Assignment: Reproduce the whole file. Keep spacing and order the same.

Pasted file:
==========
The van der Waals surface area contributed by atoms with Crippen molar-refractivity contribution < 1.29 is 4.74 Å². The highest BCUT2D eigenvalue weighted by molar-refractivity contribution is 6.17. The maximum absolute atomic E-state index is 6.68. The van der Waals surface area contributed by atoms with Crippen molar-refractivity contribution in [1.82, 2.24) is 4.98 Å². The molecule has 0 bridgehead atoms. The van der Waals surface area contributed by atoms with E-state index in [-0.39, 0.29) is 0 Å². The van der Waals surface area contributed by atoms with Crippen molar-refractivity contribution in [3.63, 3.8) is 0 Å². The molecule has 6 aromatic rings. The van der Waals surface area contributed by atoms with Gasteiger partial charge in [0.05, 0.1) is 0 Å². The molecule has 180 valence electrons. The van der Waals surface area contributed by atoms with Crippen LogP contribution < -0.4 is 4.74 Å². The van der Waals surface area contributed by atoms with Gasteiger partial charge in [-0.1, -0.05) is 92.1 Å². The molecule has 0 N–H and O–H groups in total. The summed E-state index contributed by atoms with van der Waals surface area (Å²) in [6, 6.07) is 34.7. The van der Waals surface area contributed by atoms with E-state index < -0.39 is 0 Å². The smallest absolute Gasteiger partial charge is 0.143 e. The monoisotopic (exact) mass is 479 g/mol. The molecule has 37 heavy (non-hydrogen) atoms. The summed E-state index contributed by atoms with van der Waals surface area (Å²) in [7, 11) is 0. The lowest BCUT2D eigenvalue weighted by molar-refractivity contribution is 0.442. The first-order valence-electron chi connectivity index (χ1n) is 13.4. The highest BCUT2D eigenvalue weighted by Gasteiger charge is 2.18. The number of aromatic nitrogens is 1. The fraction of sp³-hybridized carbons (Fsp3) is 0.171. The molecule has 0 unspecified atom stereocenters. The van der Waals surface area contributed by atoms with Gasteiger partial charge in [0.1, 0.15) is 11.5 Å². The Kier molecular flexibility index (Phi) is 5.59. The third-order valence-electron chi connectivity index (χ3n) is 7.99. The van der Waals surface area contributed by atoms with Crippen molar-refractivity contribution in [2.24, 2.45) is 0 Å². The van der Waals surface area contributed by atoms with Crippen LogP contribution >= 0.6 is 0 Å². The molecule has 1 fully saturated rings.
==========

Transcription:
The van der Waals surface area contributed by atoms with Crippen molar-refractivity contribution < 1.29 is 4.74 Å². The highest BCUT2D eigenvalue weighted by molar-refractivity contribution is 6.17. The maximum absolute atomic E-state index is 6.68. The van der Waals surface area contributed by atoms with Crippen molar-refractivity contribution in [1.82, 2.24) is 4.98 Å². The molecule has 0 bridgehead atoms. The van der Waals surface area contributed by atoms with E-state index in [-0.39, 0.29) is 0 Å². The van der Waals surface area contributed by atoms with Crippen molar-refractivity contribution in [3.63, 3.8) is 0 Å². The molecule has 6 aromatic rings. The van der Waals surface area contributed by atoms with Gasteiger partial charge in [0.05, 0.1) is 0 Å². The molecule has 180 valence electrons. The van der Waals surface area contributed by atoms with Crippen LogP contribution < -0.4 is 4.74 Å². The van der Waals surface area contributed by atoms with Gasteiger partial charge in [-0.1, -0.05) is 92.1 Å². The molecule has 0 N–H and O–H groups in total. The summed E-state index contributed by atoms with van der Waals surface area (Å²) in [6, 6.07) is 34.7. The van der Waals surface area contributed by atoms with E-state index < -0.39 is 0 Å². The smallest absolute Gasteiger partial charge is 0.143 e. The monoisotopic (exact) mass is 479 g/mol. The molecule has 37 heavy (non-hydrogen) atoms. The summed E-state index contributed by atoms with van der Waals surface area (Å²) in [7, 11) is 0. The lowest BCUT2D eigenvalue weighted by molar-refractivity contribution is 0.442. The first-order valence-electron chi connectivity index (χ1n) is 13.4. The highest BCUT2D eigenvalue weighted by Gasteiger charge is 2.18. The number of aromatic nitrogens is 1. The fraction of sp³-hybridized carbons (Fsp3) is 0.171. The molecule has 0 unspecified atom stereocenters. The van der Waals surface area contributed by atoms with Gasteiger partial charge in [0.1, 0.15) is 11.5 Å². The Kier molecular flexibility index (Phi) is 5.59. The third-order valence-electron chi connectivity index (χ3n) is 7.99. The van der Waals surface area contributed by atoms with Crippen molar-refractivity contribution in [2.24, 2.45) is 0 Å². The van der Waals surface area contributed by atoms with Crippen LogP contribution >= 0.6 is 0 Å². The molecule has 1 fully saturated rings.